Advocates and Allies in Law Scholarship

Funded by
Jennifer Kukucka
Learn more about the Donor
$531
1 winner
Awarded
Winner
1
Finalists
7
Application Deadline
Jul 1, 2021
Winners Announced
Aug 1, 2021
Education Level
Graduate, Undergraduate
4
Contributions
Eligibility Requirements
Desired Major:
Pre-law, political science, or a related field
Desired Major:
Pre-law, political science, or a related field

Lawyers play a vital role in protecting the freedoms and rights of all Americans.

Many budding lawyers find it difficult to break into the field and excel after law school since 74% of them incur large amounts of debt after graduating. Instead of continuing to master their craft in law, many students must worry about paying off their student loan debt, often displacing them from their practice as a whole.

Additionally, the test fee required for the LSAT exam is $200, and the required LSAC registration fee is $185. It costs another $185 to have your law school report generated through the LSAC service. For the BAR exam, it’s $575 each time you take it. 

Needless to say, the costs quickly add up.

To support the promising careers of aspiring lawyers across the country, the Advocates and Allies in Law Scholarship will be given to one undergraduate or graduate student who is pursuing a degree in pre-law, political science, or related major. 

To apply, please write why you would like to go to law school and the things you’d like to accomplish over a career in law.

While not required, it’s preferred if applicants are an underrepresented minority, are a part of the LGBTQIA+ community, are a first-gen-college student, have experienced economic hardship, and/or have non-profit/volunteering experience.

Law
Selection Criteria:
Essay, Law, Leader, Ambition, Passion
$531
1 winner
Awarded
Winner
1
Finalists
7
Application Deadline
Jul 1, 2021
Winners Announced
Aug 1, 2021
Education Level
Graduate, Undergraduate
4
Contributions
Recent Bold.org scholarship winners
Essay Topic

Why do you want to go to law school? What do you hope to accomplish over your career in law?

400–600 words

Winning Application

Nancy Jin
Emory UniversityRockville, MD
Throughout high school, I volunteered every week at a local shelter that housed women escaping from domestic violence. Between bringing hot meals and playing dress-up with their children, I was able to slowly gain these women’s trust. Through tears, these women told me about the trauma they had been through, from abusive husbands to sexual assault. The worst part, they said, was that these men still had a tangible claim to the children they had fathered. The scariest moment I experienced while at the shelter was when one of the abusive husbands came storming into the yard, looking for his child. The mother firmly planted herself in front of this man, while I hid the child behind me. Unfortunately, because the mother and I had small frames, the man threw both of us aside with no effort at all, triumphantly picked up his screaming child, and stomped away. That was the day that I promised myself if I couldn’t protect these people physically, then I would do it in the courtroom. For the longest time, I didn’t think emotion had a place in law - I thought the two had to be disconnected and that people left their tears outside the courtroom. After spending a summer at the DC Superior Court, I was astounded at how wrong I was. Every day, I heard arguments, screams, and wails echoing through the hallways, and no one was considered weaker for it. I had no real training in the law, so my strongest skill became my empathy - it made clients feel as though they could be completely honest and vulnerable with me. From what I saw, the strongest attorneys were the ones who were able to truly empathize with their clients and, in turn, make the judge clearly understand their stories as well. Even in the sweltering summer heat, the atmosphere in the courtroom was always chilly. A tired mother sat as far away as possible from who I presumed to be the father of the child sitting quietly in the corner. Time and time again, I heard the judge explain with thinly veiled irritation that child support should cover more than just the basic needs of life - educational experiences are less meaningful if those children can’t go on field trips, buy books, or afford glasses. It was in this underbelly of the D.C. court system, amidst fighting couples and howling babies, that I discovered my passion for family law. I got to see firsthand how child support, civil protection orders, divorce, and juvenile cases were settled. Everyone I saw there was experiencing some kind of hurt and they had turned to the court to remedy that hurt. Before seeing what family law was, I thought that what happened in courtrooms was distant, calculated, and inflexible. Seeing attorneys and judges work together to make sure the law was upheld made me realize that it can accommodate for broken families, aid people looking to adopt and bring someone new into their home, and provide for children who need money for food, clothing, and school supplies. By attending law school, I hope to obtain a degree that will help me do exactly what I vowed to do - protect those who need it. More than that, however, I want to be able to use a law degree to supplement my compassion for the people I encounter and be an advocate for people who haven’t yet experienced how empathetic the law can really be.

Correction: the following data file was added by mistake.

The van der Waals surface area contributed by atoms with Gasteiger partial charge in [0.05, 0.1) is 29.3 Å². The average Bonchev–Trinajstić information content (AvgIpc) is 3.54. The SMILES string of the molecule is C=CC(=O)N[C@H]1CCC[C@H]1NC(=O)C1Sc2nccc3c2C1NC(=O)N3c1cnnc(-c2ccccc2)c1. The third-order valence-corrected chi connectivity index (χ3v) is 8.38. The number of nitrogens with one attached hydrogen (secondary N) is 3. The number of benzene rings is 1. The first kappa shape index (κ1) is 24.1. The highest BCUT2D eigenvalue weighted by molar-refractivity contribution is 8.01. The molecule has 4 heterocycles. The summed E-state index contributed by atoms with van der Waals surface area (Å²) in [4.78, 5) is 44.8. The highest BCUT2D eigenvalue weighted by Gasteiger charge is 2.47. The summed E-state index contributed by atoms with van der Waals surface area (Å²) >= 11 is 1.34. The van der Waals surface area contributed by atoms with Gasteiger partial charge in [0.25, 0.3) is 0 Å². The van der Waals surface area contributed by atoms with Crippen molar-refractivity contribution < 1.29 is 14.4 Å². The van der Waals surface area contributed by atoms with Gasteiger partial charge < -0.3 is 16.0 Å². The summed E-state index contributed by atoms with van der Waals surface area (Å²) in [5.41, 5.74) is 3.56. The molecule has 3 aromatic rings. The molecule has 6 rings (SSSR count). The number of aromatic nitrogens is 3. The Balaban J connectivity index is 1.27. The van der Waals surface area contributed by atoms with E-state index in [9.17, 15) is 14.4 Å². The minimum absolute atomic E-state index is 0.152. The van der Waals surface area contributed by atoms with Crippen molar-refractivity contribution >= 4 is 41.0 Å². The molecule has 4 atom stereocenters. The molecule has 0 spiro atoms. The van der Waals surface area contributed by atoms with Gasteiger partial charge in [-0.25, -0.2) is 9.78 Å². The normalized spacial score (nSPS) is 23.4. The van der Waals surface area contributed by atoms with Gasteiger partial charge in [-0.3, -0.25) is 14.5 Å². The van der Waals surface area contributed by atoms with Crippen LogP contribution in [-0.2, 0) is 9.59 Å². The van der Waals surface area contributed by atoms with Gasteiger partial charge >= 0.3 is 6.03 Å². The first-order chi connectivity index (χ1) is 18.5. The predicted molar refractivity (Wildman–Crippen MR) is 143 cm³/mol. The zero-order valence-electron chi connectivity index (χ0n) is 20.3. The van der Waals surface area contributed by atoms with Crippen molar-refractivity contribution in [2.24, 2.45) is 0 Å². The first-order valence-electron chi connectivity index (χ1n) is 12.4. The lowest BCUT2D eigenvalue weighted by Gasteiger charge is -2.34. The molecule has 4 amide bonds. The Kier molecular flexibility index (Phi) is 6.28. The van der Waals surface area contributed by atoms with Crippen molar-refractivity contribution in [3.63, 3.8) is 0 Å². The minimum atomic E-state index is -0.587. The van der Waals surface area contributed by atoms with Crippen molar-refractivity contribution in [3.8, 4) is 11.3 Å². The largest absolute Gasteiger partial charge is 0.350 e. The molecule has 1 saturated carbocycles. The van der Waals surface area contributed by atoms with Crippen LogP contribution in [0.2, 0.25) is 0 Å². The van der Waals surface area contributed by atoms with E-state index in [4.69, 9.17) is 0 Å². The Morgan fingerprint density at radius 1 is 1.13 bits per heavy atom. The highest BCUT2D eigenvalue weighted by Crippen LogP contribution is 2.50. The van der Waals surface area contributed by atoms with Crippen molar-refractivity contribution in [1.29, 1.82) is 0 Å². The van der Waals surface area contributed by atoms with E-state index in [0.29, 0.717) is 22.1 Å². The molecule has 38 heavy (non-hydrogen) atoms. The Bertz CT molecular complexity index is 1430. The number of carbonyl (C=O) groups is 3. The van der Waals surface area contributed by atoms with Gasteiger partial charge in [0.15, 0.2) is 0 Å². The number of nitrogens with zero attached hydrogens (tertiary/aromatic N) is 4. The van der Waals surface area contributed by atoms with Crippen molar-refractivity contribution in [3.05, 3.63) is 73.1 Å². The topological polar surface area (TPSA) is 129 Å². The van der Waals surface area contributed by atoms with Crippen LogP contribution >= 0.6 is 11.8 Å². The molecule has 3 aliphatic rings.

FAQ

When is the scholarship application deadline?

The application deadline is Jul 1, 2021. Winners will be announced on Aug 1, 2021.

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